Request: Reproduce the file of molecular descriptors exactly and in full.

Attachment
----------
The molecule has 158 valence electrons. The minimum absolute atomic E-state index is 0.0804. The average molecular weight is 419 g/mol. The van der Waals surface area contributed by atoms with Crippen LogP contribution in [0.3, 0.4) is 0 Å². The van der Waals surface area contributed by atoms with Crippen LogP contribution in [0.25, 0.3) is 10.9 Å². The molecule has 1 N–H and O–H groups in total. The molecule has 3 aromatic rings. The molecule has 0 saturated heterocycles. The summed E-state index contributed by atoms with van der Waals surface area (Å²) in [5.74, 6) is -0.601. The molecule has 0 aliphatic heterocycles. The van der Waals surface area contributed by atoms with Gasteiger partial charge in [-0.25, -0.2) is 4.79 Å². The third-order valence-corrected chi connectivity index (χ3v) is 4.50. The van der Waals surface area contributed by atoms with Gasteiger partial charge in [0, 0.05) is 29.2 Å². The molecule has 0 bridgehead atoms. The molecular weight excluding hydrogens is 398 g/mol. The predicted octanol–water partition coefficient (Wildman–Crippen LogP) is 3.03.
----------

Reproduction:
The molecule has 158 valence electrons. The minimum absolute atomic E-state index is 0.0804. The average molecular weight is 419 g/mol. The van der Waals surface area contributed by atoms with Crippen LogP contribution in [0.3, 0.4) is 0 Å². The van der Waals surface area contributed by atoms with Crippen LogP contribution in [0.25, 0.3) is 10.9 Å². The molecule has 1 N–H and O–H groups in total. The molecule has 3 aromatic rings. The molecule has 0 saturated heterocycles. The summed E-state index contributed by atoms with van der Waals surface area (Å²) in [5.74, 6) is -0.601. The molecule has 0 aliphatic heterocycles. The van der Waals surface area contributed by atoms with Gasteiger partial charge in [-0.25, -0.2) is 4.79 Å². The third-order valence-corrected chi connectivity index (χ3v) is 4.50. The van der Waals surface area contributed by atoms with Gasteiger partial charge in [0, 0.05) is 29.2 Å². The molecule has 0 bridgehead atoms. The molecular weight excluding hydrogens is 398 g/mol. The predicted octanol–water partition coefficient (Wildman–Crippen LogP) is 3.03.